Bostic echoes Woo’s excitement about Change Healthcare’s commitment to a culture of service and giving. She says a guiding light to community giving at Change Healthcare is one of their core values, Pursue Purpose. As the value states, Change Healthcare is here to make healthcare work better. The opportunity to help improve a person’s life propels them forward.

“Focusing on improving a person’s life in any way, shape, or form in our communities is really the foundation of our community-giving programs,” Bostic says. That means encouraging employees to use their paid volunteer hours to support local nonprofits, she says, but it also means giving Change Healthcare employees space to share their passions and concerns with their colleagues and build awareness-raising campaigns around those concerns.

“You’re helping improve others’ lives and we want to make it as easy as possible for you to do that,” Bostic says. Since July of this year, Change Healthcare’s employees have logged more than 5,000 volunteer hours nationwide.

Volunteers from Change Healthcare worked with Hands On Nashville in 2018 to code and organize medical supplies for Project Cure; stain tables and benches for an outdoor classroom at Rosebank Elementary; pack snacks and hygiene kits for those served by the Jean Crowe Advocacy Center; and tend the garden at FASHA Urban Farm.  Most recently, Change Healthcare volunteers sorted gift bags for the Salvation Army Angel Tree.

“Our teams are more connected following those volunteer events,” Bostic says.

If your company is interested in partnering with Hands On Nashville to help support the community, let us know!

Building Houses; Building Communities: Why the Jones Company Commits to Giving Back

There’s a world of difference between a string of homes and a community. The Jones Company sees that line each day. Founded in 1927, the home-building organization has a 90-year history of watching neighborhoods grow and change.

Bob Jones, the company’s founder, had a dedication to philanthropy that lives on in the organization today. By prioritizing energy efficiency in new homes and actively volunteering with local nonprofits, the Jones Company works to build stronger communities, in addition to new homes.

2017 was the Jones Company’s 90th year in business. To celebrate, employees participated in volunteer projects throughout the year. Serving with Second Harvest Food Bank, Operation Stand Down Tennessee, Safe Haven Family Shelter and Hands On Nashville’s Home Energy Savings (HES) program, Jones Company volunteers from every department – from sales to purchasing, accounting to construction – worked to meet needs related to housing and well being for residents in the community we all share.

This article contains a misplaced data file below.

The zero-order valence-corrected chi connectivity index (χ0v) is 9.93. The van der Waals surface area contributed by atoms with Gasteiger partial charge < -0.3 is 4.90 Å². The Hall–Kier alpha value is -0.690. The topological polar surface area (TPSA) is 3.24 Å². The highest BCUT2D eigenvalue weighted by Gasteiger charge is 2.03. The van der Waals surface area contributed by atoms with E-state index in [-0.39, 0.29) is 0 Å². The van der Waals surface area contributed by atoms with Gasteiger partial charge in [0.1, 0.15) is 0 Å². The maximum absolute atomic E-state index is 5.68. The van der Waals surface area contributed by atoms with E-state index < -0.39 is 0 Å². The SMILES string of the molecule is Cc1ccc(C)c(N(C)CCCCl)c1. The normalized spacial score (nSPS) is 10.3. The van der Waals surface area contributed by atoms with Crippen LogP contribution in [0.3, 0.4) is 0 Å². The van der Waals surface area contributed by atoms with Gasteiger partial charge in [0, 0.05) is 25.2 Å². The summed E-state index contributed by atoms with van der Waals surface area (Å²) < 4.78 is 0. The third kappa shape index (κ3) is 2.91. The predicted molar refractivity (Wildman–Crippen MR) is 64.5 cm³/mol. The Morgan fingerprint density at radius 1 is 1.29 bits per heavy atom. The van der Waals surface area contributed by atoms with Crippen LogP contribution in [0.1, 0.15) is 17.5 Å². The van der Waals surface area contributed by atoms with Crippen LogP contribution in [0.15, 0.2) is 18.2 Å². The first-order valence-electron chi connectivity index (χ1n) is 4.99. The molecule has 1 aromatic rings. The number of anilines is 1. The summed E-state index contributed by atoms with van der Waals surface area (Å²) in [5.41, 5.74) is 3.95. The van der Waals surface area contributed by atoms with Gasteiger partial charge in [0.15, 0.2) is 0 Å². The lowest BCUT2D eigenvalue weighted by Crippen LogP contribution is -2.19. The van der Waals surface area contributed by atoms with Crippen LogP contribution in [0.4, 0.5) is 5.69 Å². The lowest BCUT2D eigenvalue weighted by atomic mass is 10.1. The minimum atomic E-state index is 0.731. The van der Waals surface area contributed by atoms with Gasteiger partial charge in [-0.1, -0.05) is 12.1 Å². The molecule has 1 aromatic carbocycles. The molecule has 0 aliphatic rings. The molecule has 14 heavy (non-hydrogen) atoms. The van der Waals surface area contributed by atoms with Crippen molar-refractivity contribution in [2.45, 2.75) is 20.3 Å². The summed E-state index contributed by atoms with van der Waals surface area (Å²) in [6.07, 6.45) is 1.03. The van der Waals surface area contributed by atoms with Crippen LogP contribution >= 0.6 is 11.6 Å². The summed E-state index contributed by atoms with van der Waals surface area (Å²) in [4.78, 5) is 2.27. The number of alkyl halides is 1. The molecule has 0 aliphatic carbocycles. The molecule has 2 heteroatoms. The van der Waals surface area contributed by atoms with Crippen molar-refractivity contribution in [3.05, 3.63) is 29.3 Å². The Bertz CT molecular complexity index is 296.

“We wouldn’t have been in business this long without an attitude of thankfulness – for our customers, our business and our neighbors. Giving back is part of that,” said Bridget Thompson, director of marketing at The Jones Company. “It’s amazing what a group of volunteers can accomplish when they share their talents and resources.”

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HES projects are a natural fit for The Jones Company, as HON’s work to cut utility costs for neighbors living on low incomes mirrors the Jones Company’s initiative to employ energy conservation in all new homes. Such efforts are also a priority for Jones Company customers. “Affordable housing doesn’t just mean getting into a house and making a monthly payment – it’s also the upkeep,” said Thompson.

For Jones Company employees, volunteering as a group also offers the chance to step out of daily roles and take a break. During one Second Harvest project, Jones teammates got a kick out of seeing their colleagues, construction workers nearly always wearing work clothes, wearing hairnets, shelling peas and having fun.

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In today’s business world, corporate social responsibility (CSR) has become less of an option and more of a requirement. According to Deloitte, 70 percent of millennials are influenced by a company’s CSR practices when considering taking a job. For Jones Company, however, building community simply comes with the territory.

Thank you, Jones Company, for spending your 90th year in service!

Learn how to increase your team’s corporate social responsibility.

AmeriCorps Q&A: Breanna Rack, Corporate Partner Program AmeriCorps Member

By Natalie Hurd

Last August, Hands On Nashville welcomed a new class of AmeriCorps members to serve on our environmental, youth and education, and corporate teams. With the team nearing the end of the service year, they’re sharing their experiences, lessons learned and favorite memories.

As an AmeriCorps member, Breanna Rack helped direct corporate projects and create partnerships between businesses and community organizations. Now, as her AmeriCorps term comes to an end, she’s embracing a new role – as manager of HON’s corporate partner program.

Is there a community project in the past six months that particularly resonated with you? Why?